Jack Harkness: Wikis

  
  
  

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Doctor Who universe character
A dark-haired man in military clothing stands stoically, facing away from the camera. In one ear, he wears a telecommunications device.
Captain Jack Harkness
Affiliated with Time Agency
Ninth Doctor
Tenth Doctor
Torchwood Institute
Home era 51st century (original)
21st century (current)
First appearance "The Empty Child"
Portrayed by John Barrowman

Captain Jack Harkness is a fictional character played by John Barrowman in Doctor Who and its spin-off series, Torchwood. He first appears in the 2005 Doctor Who episode "The Empty Child" and reappears in the remaining episodes of the 2005 series as a companion of the ninth incarnation of the series' protagonist the Doctor. Jack becomes the central character in the adult-themed Torchwood, and returns in the 2007 series of Doctor Who, reuniting with the tenth incarnation of the Doctor, and again for the 2008 series and a 2010 special.

In the programme's narrative, Jack is a time traveller and former con man from the 51st century. In contrast to the Doctor, Jack is a man of action, more willing to apply a hands-on solution to a problem. As a consequence of his death and resurrection in the 2005 series finale of Doctor Who, the character becomes immortal. Jack eventually becomes the leader of Torchwood, a British organisation dedicated to combating alien threats. An ambiguous backstory is gradually revealed in the course of both series, adding another layer of complexity to the character.

Jack is the first openly non-heterosexual character in the history of televised Doctor Who. The popularity of the character amongst multiple audiences directly influenced the development of the spin-off series Torchwood. The character became a figure of the British public consciousness, rapidly gaining fame for portrayer John Barrowman. As an ongoing depiction of bisexuality in mainstream British television, the character became a role model for young gay and bisexual people in the UK. Jack is featured in the pages of various Doctor Who and Torchwood books, as well as having action figures created in his likeness.

Contents

Appearances

Television

Jack Harkness first appeared in the 2005 Doctor Who episode "The Empty Child" and its continuation "The Doctor Dances", when Rose (Billie Piper), a companion of the Ninth Doctor (Christopher Eccleston), meets him during the Blitz. Although posing as an American volunteering in the Royal Air Force, Jack is actually a former "Time Agent" from the 51st century who left the agency after inexplicably losing two years of his memory. Now working as a con man, Jack is responsible for unwittingly releasing a plague in 20th century London. After the Doctor cures the plague, Jack redeems himself by taking an unexploded bomb into his ship; the Doctor and Rose rescue him moments before it explodes.[1][2] He subsequently travels with the Doctor and Rose in the Doctor's time travelling spacecraft, the TARDIS. During his time with the Doctor,[3][4][5] Jack matures into a hero,[6] and in his final 2005 appearance, he sacrifices himself fighting the evil alien Daleks; Rose brings him back to life while suffused with the power of the time vortex, but she and the Doctor leave him behind on Satellite 5.[5]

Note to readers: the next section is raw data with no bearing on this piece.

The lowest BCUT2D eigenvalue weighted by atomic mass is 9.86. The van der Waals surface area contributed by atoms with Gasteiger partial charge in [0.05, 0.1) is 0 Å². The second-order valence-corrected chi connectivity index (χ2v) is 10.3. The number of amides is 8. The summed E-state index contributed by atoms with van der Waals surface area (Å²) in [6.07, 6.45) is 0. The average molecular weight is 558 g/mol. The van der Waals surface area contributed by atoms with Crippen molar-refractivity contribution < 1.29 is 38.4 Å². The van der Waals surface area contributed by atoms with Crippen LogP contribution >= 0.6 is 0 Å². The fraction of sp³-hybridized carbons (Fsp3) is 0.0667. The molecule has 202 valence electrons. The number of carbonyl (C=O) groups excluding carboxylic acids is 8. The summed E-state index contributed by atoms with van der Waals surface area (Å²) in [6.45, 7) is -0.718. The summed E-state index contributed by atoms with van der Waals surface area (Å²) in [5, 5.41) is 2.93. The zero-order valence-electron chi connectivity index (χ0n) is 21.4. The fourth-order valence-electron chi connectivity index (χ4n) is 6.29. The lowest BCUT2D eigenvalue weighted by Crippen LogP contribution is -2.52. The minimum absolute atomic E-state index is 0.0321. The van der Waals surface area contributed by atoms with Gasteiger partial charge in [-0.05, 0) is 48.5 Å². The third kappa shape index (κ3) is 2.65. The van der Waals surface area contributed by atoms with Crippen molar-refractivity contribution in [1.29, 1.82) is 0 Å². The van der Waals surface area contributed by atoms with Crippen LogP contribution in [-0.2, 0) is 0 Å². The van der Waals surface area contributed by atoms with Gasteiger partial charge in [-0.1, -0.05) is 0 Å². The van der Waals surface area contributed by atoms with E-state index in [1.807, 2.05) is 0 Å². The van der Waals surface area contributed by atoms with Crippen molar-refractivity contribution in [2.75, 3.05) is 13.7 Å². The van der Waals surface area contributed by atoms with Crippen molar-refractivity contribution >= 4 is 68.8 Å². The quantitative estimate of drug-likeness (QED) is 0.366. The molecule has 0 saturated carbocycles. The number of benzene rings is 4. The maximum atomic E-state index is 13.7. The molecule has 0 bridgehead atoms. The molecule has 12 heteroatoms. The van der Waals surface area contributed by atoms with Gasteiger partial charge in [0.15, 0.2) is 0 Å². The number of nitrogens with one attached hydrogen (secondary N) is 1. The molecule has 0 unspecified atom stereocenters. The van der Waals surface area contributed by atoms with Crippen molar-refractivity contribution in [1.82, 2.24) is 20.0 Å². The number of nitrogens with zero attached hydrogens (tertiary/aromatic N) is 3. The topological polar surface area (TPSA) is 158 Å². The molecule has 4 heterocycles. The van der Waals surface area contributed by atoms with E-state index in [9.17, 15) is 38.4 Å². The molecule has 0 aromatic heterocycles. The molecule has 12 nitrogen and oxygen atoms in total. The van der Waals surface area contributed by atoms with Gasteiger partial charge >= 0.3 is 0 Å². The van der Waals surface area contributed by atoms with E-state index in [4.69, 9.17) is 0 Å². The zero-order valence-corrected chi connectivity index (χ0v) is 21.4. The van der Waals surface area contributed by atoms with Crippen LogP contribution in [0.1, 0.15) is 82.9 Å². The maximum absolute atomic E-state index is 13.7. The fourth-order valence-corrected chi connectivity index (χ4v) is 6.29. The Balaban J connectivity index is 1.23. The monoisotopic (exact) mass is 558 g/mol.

Harkness returned in 2006 as the central character of the spin-off series Torchwood, in which he leads the Cardiff-based Torchwood Three in combating alien threats. Jack is re-introduced as a changed man,[7] reluctantly immortal, having spent years on Earth waiting to reunite with the Doctor. Jack recruits policewoman Gwen Cooper (Eve Myles) to his team of experts after she discovers them;[8] there are hints of romantic feelings between the two,[9] but Gwen has a boyfriend and Jack enters a sexual relationship with the team's general factotum Ianto Jones (Gareth David-Lloyd).[10] Despite having worked with him for some time, his present-day colleagues know very little about him;[11] over the course of the series they discover that he cannot die, and that "Jack Harkness" is not in fact his true name, but an alias taken from a deceased Second World War airman.[12] Jack was once a prisoner of war,[12] and was an interrogator who used torture.[13] In the Torchwood Series One finale "End of Days", Jack returns to the TARDIS.[14] This continues to the 2007 Doctor Who episode "Utopia", where he meets up with the Tenth Doctor (David Tennant) and his companion Martha (Freema Agyeman). Jack explains he returned from Satellite 5 to the present day by travelling to 1869 via vortex manipulator, and lived through the 20th century waiting for the Doctor.[15] By the series finale, having spent a year in an alternate timeline enslaved by the Master (John Simm), Jack opts to return to his team in Cardiff. Before departing, Jack speculates about his immortality and reminiscences about his youth on the Boeshane Peninsula, suggesting that he may one day become the mysterious "Face of Boe" (a recurring character voiced by Struan Rodger).[16][17]